It’s not hard to imagine how Ben Affleck was convinced to sign on to The Accountant. “Hey Benny!” director Gavin O’Connor shouted into the phone, probably. “Gotta real good movie for ya. So this accountant guy, he’s just like Good Will Hunting, but also he’s Batman!” “I’m in,” grunted Affleck, and voila! Movie magic is made. The problem, though, isn’t that The Accountant is two ill-matched movies smooshed together—it’s actually more like five or six, and none of them are thought-out enough to carry the day. NED LANNAMANN Various Theaters.
The Battle of Algiers
Stop me if you’ve heard this one: A wealthy, powerful country invades a much smaller, poorer, more defenseless country, and occupies it for its own uses. The residents of the invaded land can’t compete with the wealthier one on the battlefield in traditional warfare, so they resort to guerrilla tactics—assassinations, suicide bombings, etc. The occupying country brands these freedom fighters as terrorists, calling their tactics savage, cruel, and criminal. Even though the colonial powers win militarily, they ultimately lose the strategic war. Sound familiar? It’s a scenario that has played out over and over throughout history. But one of the bloodiest insurgencies in recent history was the 1954-62 Algerian War, in which Algerians engaged in terrifying tactics to kick out the French. 1966’s The Battle of Algiers, shot in Italian neorealist style, rips through this war, showing both sides for what they were. It’s not an easy film to watch, but maybe more important now than ever. SCOTT MOORE Cinema 21.
The ’Burbs: Joe Dante and Tom Hanks' 1989 not-so-beloved comedy-thriller. The 'burbs: Where we're all going to have to move soon, fellow Portlanders. Unless we can't afford to live out there either. Laurelhurst Theater.
See review this issue. Cinema 21.
Hecklevision: The Wicker Man
Nicholas Cage’s disastrous attempt to remake The Wicker Man gets the Hecklevision treatment. This feels a little like kicking someone when they’re down. And also when they have bees in their eyes. Hollywood Theatre.
Joe Dante’s 1981 werewolf horror flick starring Dee Wallace. And a bunch of werewolves! Academy Theater.
Jack Reacher: Never Go Back
See review this issue. Various Theatres.
Keeping Up with the Joneses
See review this issue. Various Theatres.
A Man Called Ove
From the start of Hannes Holm’s fanciful character study A Man Called Ove, Sweden’s official submission for the foreign-language Oscar, it’s clear where things are going: The curmudgeon of the title is going to get a wake-up call. If the tone is more overtly sentimental, A Man Called Ove plays like a Swedish variation on Gran Torino—except the cars are Volvos and Saabs. KATHY FENNESSY Cinema 21.
The Grindhouse Film Festival presents the 1980 thriller. Trigger warning: scalping. Hollywood Theatre.
New Scandinavian Cinema
A showcase of 11 recent dramas, thrillers, and comedies from Denmark, Finland, Norway, Sweden, and Iceland. More at nwfilm.org. NW Film Center’s Whitsell Auditorium.
“Bruthers, man.” Spoken in the thick brogue of Oasis’ Noel and Liam Gallagher, that might as well be the tagline of Oasis: Supersonic, a documentary chronicling the ’90s Britpop band’s volatile lifespan and the brothers’ enduring love-hate relationship. Though it’s peppered with anecdotes about doing crystal meth and craving “the severed head of Phil Collins,” the film primarily centers on their warring egos, and how this tension both made and destroyed Oasis. The Gallaghers’ feuding continues to this day—Liam has repeatedly made headlines in 2016 for calling his brother a potato—so much so that their voiceovers were recorded separately. Perhaps intentionally, Supersonic edges into This Is Spinal Tap territory, particularly when its creators let Liam or Noel speak. “Oasis was definitely like a fucking Ferrari,” Liam waxes, “Great to look at, great to drive, and it’d fucking spin out of control every now and again when you’re going too fast.” CIARA DOLAN Cinema 21.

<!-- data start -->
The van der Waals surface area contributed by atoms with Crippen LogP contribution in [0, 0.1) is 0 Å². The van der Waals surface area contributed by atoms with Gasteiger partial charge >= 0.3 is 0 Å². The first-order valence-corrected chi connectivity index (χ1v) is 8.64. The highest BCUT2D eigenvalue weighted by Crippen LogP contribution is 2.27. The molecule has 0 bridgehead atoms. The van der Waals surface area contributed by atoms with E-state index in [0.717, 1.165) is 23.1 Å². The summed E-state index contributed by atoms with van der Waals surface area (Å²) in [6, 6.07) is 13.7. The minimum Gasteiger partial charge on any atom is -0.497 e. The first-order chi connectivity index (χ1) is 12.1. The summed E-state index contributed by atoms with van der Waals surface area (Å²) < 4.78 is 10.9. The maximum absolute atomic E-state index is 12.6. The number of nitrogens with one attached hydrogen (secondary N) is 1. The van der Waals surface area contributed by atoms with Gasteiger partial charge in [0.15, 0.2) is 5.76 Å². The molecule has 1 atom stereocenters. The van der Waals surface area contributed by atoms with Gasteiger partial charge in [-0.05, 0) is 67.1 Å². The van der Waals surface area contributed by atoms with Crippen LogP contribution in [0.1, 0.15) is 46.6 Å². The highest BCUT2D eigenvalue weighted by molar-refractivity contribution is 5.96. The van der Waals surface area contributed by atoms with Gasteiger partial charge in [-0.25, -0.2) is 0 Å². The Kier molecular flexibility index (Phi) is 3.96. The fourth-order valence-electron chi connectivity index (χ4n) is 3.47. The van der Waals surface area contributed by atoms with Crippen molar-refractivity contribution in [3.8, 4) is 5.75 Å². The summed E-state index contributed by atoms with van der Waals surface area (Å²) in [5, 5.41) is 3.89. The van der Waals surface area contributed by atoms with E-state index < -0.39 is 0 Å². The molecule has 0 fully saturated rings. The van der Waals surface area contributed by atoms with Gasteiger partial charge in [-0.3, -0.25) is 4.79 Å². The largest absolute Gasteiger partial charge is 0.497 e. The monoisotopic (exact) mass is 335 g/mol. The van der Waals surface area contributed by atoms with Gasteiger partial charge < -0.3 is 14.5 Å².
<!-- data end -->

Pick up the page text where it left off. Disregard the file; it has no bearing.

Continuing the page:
Ouija: Origin of Evil
Portland EcoFilm Festival
A bunch of films focused on our natural environment. This year’s selections include Seed: The Untold Story, from the filmmakers behind Queen of the Sun and The Real Dirt on Farmer John, as well as an Arthur Bradford-hosted evening of films about trees, a 35mm screening of the hippie sci-fi flick Silent Running, and more. More at portlandecofilmfest.org. Hollywood Theatre.
Portland Latin American Film Festival: From Afar
Monthly screenings from the Portland Latin American Film Festival. This month: Lorenzo Vigas’ award-winning Venezuelan drama From Afar. Hollywood Theatre.
Re-run Theater: Someone’s Watching Me
A big-screen presentation of John Carpenter's 1978 TV movie Someone’s Watching Me, complete with vintage, Halloween-themed commercials from the '70s! Hollywood Theatre.
Train to Busan
South Korean director Yeon Sang-ho sticks a bunch of people on a bullet train, then loads it up with a shitload of pissed off fast zombies, sets the throttle wide open, and lets it go. Hollywood Theatre.
Tyler Perry’s Boo! A Madea Halloween
This film was not screened for critics. Various Theaters.
Voices in Action: Human Rights on Film
The NW Film Center's human rights film series. More at nwfilm.org. NW Film Center’s Whitsell Auditorium.
MEANS WE RECOMMEND IT. Theater locations are accurate Friday, October 21-Thursday, October 27, unless otherwise noted. Movie times are updated daily and are available here.